To the National Spiritual Assemblies of the Bahá’ís of Alaska, Australia, Austria, Belgium, Canada, Denmark, Finland, France, Germany, the Hawaiian Islands, Iceland, Ireland, Italy, Luxembourg, Netherlands, New Zealand, Norway, Portugal, Spain, Sweden, Switzerland, United Kingdom and the United States
The Universal House of Justice has been consulting upon aspects of youth service in pioneering throughout the Bahá’í world, and has requested that we convey its views on service in other lands undertaken by Bahá’í youth with voluntary nonsectarian organizations.
In the past, the policy adopted by some National Assemblies was to discourage young Bahá’ís from enrolling to serve in activities sponsored by non-Bahá’í voluntary organizations, as the Assemblies were under the impression that these young people would not be able to engage in direct teaching, nor participate, for the most part, in Bahá’í activities while serving abroad in such programs. Perhaps in some instances the Bahá’ís involved were not sure how to function as members of the Bahá’í community in order to give each aspect of their lives its proper due.
In the light of experience, however, it is now clear that we should have no misgivings in encouraging young Bahá’ís to enroll in such voluntary service organization programs as the United Nations Volunteers, United States Peace Corps, Canadian University Services Overseas (CUSO) and similar Canadian agencies, the British Volunteer Program (BVP) of the United Kingdom, and other voluntary service organizations. Other countries such as Germany, the Netherlands, and the Scandinavian lands are understood to have similar service organizations which are compatible with Bahá’í development goals as now tentatively envisaged.
Some of the advantages of such service to the Faith are worth mentioning. Volunteers will receive thorough orientation and sometimes will be taught basic skills which will enable them to help the Bahá’í community in projects undertaken in developing countries. Wherever they serve, these volunteers should be able to participate in Bahá’í activities and contribute to the consolidation of the Bahá’í community. The freedom to teach is to a large extent dependent upon the local interpretation of the group leader, but even if volunteers do not engage in direct teaching, being known as Bahá’ís and showing the Bahá’í spirit and attitude towards work and service should attract favorable attention and may, in many instances, be instrumental in attracting individuals to the Faith of Bahá’u’lláh. And finally, the period of overseas service often produces a taste for such service, and volunteers may well offer to directly promote the pioneer work either in the same country or in another developing country.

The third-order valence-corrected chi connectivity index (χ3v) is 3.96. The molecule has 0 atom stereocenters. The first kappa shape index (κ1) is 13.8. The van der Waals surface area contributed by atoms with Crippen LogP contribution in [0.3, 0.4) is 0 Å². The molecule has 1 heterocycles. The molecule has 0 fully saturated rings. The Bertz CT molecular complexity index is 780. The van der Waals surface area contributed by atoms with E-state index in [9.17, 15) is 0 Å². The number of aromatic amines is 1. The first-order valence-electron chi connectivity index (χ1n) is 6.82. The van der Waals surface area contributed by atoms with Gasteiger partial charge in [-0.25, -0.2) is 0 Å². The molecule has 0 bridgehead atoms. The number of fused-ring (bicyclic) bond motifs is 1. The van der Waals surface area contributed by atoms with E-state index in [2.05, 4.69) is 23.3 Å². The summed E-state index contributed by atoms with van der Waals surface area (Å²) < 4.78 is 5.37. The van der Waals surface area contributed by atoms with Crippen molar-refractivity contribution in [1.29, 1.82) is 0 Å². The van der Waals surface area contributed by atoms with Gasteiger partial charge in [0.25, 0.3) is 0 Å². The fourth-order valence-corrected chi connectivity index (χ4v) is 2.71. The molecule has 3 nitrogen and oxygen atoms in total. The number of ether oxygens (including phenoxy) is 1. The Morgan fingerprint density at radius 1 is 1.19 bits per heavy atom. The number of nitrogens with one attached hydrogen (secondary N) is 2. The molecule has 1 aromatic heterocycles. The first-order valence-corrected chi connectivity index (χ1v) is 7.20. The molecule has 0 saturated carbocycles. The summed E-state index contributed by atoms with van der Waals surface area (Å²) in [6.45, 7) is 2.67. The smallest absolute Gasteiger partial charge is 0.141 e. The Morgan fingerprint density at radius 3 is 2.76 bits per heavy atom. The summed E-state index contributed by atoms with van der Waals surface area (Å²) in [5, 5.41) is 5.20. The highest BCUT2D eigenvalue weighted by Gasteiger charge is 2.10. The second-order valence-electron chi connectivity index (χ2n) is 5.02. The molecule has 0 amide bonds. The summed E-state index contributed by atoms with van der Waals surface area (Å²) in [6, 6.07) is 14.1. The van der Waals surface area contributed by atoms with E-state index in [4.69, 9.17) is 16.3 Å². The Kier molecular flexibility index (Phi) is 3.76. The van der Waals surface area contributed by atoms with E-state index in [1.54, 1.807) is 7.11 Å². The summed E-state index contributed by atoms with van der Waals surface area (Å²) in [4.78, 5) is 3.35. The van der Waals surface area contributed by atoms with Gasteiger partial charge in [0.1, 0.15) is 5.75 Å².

It is well known that a considerable number of Bahá’ís have already gone abroad to serve with these agencies and that others have espoused the Faith while serving in foreign lands with voluntary service organizations.…
National Spiritual Assemblies which hold orientation courses for pioneers may benefit from including the subject of rural development in their program, and, as in the past, from inviting people who have served in voluntary service organizations to participate in the planning of orientation programs and in having them share their experiences as volunteer workers in developing countries.
The House of Justice expresses the hope that the information contained in this letter will dispel the misunderstandings that have in the past surrounded the question of participation of Bahá’í youth in projects sponsored by non-Bahá’í voluntary organizations.